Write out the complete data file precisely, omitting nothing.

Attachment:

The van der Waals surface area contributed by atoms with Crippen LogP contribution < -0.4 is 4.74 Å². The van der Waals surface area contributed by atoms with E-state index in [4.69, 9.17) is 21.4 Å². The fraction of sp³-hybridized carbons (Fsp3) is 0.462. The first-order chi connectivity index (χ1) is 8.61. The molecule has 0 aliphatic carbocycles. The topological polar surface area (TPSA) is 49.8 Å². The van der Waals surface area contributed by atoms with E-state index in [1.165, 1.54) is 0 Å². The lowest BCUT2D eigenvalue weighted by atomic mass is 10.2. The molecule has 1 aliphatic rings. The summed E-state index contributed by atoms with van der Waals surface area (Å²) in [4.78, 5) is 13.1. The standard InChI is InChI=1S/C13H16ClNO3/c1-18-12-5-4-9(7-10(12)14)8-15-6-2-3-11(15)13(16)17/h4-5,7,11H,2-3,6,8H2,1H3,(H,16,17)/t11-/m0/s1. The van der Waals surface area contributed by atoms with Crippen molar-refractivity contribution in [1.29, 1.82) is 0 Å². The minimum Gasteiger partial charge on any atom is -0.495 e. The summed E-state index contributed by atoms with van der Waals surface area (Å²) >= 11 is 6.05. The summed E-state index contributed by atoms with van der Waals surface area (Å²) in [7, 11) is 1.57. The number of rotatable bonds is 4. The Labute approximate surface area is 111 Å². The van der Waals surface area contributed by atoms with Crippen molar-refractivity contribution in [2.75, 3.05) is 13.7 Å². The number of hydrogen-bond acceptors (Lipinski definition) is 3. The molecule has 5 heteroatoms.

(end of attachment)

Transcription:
The van der Waals surface area contributed by atoms with Crippen LogP contribution < -0.4 is 4.74 Å². The van der Waals surface area contributed by atoms with E-state index in [4.69, 9.17) is 21.4 Å². The fraction of sp³-hybridized carbons (Fsp3) is 0.462. The first-order chi connectivity index (χ1) is 8.61. The molecule has 0 aliphatic carbocycles. The topological polar surface area (TPSA) is 49.8 Å². The van der Waals surface area contributed by atoms with E-state index in [1.165, 1.54) is 0 Å². The lowest BCUT2D eigenvalue weighted by atomic mass is 10.2. The molecule has 1 aliphatic rings. The summed E-state index contributed by atoms with van der Waals surface area (Å²) in [4.78, 5) is 13.1. The standard InChI is InChI=1S/C13H16ClNO3/c1-18-12-5-4-9(7-10(12)14)8-15-6-2-3-11(15)13(16)17/h4-5,7,11H,2-3,6,8H2,1H3,(H,16,17)/t11-/m0/s1. The van der Waals surface area contributed by atoms with Crippen molar-refractivity contribution in [1.29, 1.82) is 0 Å². The minimum Gasteiger partial charge on any atom is -0.495 e. The summed E-state index contributed by atoms with van der Waals surface area (Å²) >= 11 is 6.05. The summed E-state index contributed by atoms with van der Waals surface area (Å²) in [7, 11) is 1.57. The number of rotatable bonds is 4. The Labute approximate surface area is 111 Å². The van der Waals surface area contributed by atoms with Crippen molar-refractivity contribution in [2.75, 3.05) is 13.7 Å². The number of hydrogen-bond acceptors (Lipinski definition) is 3. The molecule has 5 heteroatoms.